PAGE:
The sprit topsail in place and ready for rigging. I figured to place this yard and sail before attempting the upper stays for the foremast. They are complicated and will clutter up the areas of the topmast top and trees, which would make rigging the yard and sail difficult afterwards..
This is the fore top gallant forestay. The kit has a very abbreviated one that is nowhere near the real thing. This one is right from the prints of the real SOS. I am doing as much rigging as possible from good sources. It does however require a pretty good amount of additional rigging supplies such as deadeyes, blocks, and cord. If you are anything like me, you have built up a good stash of supplies over the years. I have been raiding my stash pretty heavily, but have not had to buy more yet, but I will eventually have to replenish my stock.
The trick with this forestay was getting each level fairly taut. I started from the mast end and built each layer separately, using weights like alligator clips to put tension on the lines while each section is rigged. There are several more stays for the spritsail topmast and the mizzen that are even more complicated than this one. It is fun however to do these.
The fore topmast stay rigged in place. I made some little rope coils for where it belays to the bowsprit. I took some suggestions from modelers of this forum for making the coils and they came out great. I never had much luck with them before. I mixed some wood glue and water to make it real thin. Then wound the coils on a tapered wood dowel, soaked them in the glue, peeled them off the dowel and let them dry. I put a weight on top of them to keep them flat . Perfect.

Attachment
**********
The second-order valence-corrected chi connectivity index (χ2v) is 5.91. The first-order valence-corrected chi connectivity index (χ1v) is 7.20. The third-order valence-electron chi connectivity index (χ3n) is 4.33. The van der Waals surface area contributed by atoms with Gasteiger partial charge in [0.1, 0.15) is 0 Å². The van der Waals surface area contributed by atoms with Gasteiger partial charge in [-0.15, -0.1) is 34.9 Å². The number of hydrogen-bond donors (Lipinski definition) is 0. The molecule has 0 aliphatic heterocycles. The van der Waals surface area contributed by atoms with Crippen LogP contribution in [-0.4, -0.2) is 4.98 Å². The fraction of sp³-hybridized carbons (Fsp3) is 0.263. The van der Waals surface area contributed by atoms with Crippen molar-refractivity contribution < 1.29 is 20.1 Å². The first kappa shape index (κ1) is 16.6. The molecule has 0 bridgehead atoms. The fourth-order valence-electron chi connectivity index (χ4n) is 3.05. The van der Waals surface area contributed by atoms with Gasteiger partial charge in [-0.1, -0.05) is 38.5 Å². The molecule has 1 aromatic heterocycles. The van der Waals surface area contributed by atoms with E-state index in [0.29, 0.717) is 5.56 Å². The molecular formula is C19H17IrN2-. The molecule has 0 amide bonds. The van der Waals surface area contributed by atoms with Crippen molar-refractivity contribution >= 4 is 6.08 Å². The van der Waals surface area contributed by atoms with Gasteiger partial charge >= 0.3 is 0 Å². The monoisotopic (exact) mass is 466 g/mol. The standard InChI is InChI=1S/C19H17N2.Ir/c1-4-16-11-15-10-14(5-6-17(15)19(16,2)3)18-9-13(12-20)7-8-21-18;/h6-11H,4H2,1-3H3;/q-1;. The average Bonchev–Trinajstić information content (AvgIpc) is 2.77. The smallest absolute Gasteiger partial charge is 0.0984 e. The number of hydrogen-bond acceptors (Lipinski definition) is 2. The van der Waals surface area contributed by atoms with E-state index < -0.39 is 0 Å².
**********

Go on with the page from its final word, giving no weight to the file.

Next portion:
The Spritsail Topmast Backstay. This was a dilly. I had a hard time trying to get everything taut. The thing has 3 separate sections that all connect together. I did the best I could and had to redo it twice. For the last section that ties onto the foremast topsail stay, I had to make special blocks. These are 3mm deadeyes that are pinned to 3mm single blocks.
Here are photos of the completed bowsprit. I decided to do a loose furl on the sprit sails to give more exposure to the bow. It is the kind of furl they would do to trim sails with a ship under sail on the seas. I think it looks OK. The only running lines not done on the bowsprit are the sheet lines in the lower corners of the sails. Since they are way outboard on the hull, they will get in the way in rigging the foremast. I will complete them after completing the foremast rigging and the forward hull such as the gun port doors and the anchors.
I added a feature to the rigging that is left out in the kit. Ships of the period had knights with lifts and halyards for hoisting the lower yards on the masts. This is what they look like rigged. The lift is heavy rope that is attached to a triple sister block and passes through the cheeks below the mast top trees and is lashed to the yard. The halyard is reeved back and forth through the sister block and knight and is secured to a cleat on the knight.